Written By: karol - Date published: 12:05 pm, January 30th, 2013 - 54 comments
Categories: assets, class war, Environment, greens, hone harawira, housing, mana, Maori Issues, Metiria Turei, nz first, poverty, public transport, same old national, winston peters - Tags: julie anne genter
Yesterday, the PM’s speech, as Zetetic says, was a “do nothing” speech as the country drowns. Actually Key sounded like a drunken sailor doing an after dinner speech in a stand-up comedy mode.
However, there were some more significant, sober, coherent and well articulated speeches in response from the opposition benches. Winston Peters summed up Key’s speech well:
Mr Speaker –
Sometimes we have the privilege of watching a great political event unfold. Sometimes we hear a speaker inspire us with a great vision.
Sometimes a great leader shows us the way to a better and brighter future for our country.
Sadly – we’ve missed out on all three today.
The best part of the Prime Minister’s speech today was the part where – he sat down. The rest of it consisted of the same old same old neo-liberal/free market pixie dust.
It sounded like he wrote it in the shower or in Antarctica or somewhere.
I wasn’t so keen on his criticisms of the government with respect to claims by Iwi groups for customary title.
Rather than respond to the PM’s do nothing speech, Hone Harawira outlined the issues and policies that Mana would focus on in 2013: support for Labour and The Greens’ affordable housing policies, plus a strong focus on the need for more state housing; Hone’s ‘Feed the Kids Bill’ coming up next month; a Hone Heke tax; continued opposition to asset sales; plus Maori interests in water, on which Harawira said:
In particular I would like to thank MANA president Annette Sykes who was a critical player in the Tribunal hearings last year and remains a key player in the Supreme Court hearings due to start later this week.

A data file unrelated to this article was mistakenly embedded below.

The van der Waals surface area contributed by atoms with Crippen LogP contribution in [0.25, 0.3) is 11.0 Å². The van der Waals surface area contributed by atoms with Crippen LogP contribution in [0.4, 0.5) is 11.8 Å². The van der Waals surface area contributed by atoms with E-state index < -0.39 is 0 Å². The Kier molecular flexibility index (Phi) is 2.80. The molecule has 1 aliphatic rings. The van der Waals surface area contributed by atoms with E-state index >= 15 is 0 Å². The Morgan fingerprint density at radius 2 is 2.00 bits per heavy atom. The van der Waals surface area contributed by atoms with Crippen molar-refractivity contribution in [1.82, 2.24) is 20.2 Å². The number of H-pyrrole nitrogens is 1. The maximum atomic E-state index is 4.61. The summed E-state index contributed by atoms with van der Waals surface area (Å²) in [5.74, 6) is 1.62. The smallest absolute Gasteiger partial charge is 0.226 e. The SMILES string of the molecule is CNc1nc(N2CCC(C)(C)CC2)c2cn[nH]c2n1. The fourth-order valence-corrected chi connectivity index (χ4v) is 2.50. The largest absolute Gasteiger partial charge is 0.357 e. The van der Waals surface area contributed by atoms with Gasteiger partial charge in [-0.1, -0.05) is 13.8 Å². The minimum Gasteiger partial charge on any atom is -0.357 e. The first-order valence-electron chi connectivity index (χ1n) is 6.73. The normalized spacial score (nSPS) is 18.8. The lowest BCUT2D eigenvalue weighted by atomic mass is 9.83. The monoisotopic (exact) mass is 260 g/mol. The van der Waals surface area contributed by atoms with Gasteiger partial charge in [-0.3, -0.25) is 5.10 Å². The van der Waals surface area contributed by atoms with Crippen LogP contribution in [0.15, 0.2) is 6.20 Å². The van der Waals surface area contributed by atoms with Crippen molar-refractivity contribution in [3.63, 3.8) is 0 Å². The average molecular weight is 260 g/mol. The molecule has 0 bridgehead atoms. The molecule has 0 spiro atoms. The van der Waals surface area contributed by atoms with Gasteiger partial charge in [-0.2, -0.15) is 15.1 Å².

He also said:
I have no aspirations to lead the Maori Party – those calls have come from Maori Party members themselves.
I am comfortable and proud to lead MANA – a vibrant and active political force with a clearly identified constituency, te pani me te rawakore, the poor and the dispossessed, and policies aimed specifically at addressing their needs first, because people matter more than profit.
Metiria Turei was also dismissive of Key’s do-nothing speech, and then went on to outline the Green Party agenda for 2013, covering much of the same stuff as in her other recent speeches. She stressed repeatedly that New Zelanders’ sense of identity was associated with the environment, making it extremely important that we care for and protect our natural environment:
Their hands-off economic conservatism benefits their wealthy backers and runs counter to our country’s proud history of economic egalitarianism and fairness.
Their cold hearted social policies run roughshod over our decades-old social contract, of supporting people when they need help and our loving commitment to be our brothers’ and sisters’ keepers.
And their short sighted view of our beautiful environment, our rivers and beaches, forests and National Parks, as nothing more than irritating impediments to their exploitative economic agenda, is like stabbing a knife into the heart of our national identity.
And for the Greens, an important part of a sustainable and environmentally-friendly approach, is to improve public transport, especially in the cities. Julie Anne Genter showed herself to be a quality performer in the House last year. And, if her speech in the House yesterday is anything to go by, she’ll be as good, or better this year. She demolished the financial logic used to justify Joyce’s RONS, or “Roads of Madness” as Genter called them. And provided a solid argument for improving public transport, especially in Auckland.
(h/t the Auckland Transport blog for bringing the video to my attention)
Genter explained that the Roads of Madness are not going to increase economic productivity or to reduce congestion. She said that the Key government had not invested in any new infrastructure in Auckland for buses, trains, walking or cycling. The $6m (approx) that the government refers to, was committed under the Labour Government. Labour’s investments have increased public transport use, and contributed to keeping kept road traffic volumes down in Auckland. Genter also cites evidence of the need for the central city rail loop, to prevent road gridlock in the near future.
No new ideas from the government: plenty of good analysis and ideas from the opposition parties. This government needs to be removed from office, ASAP!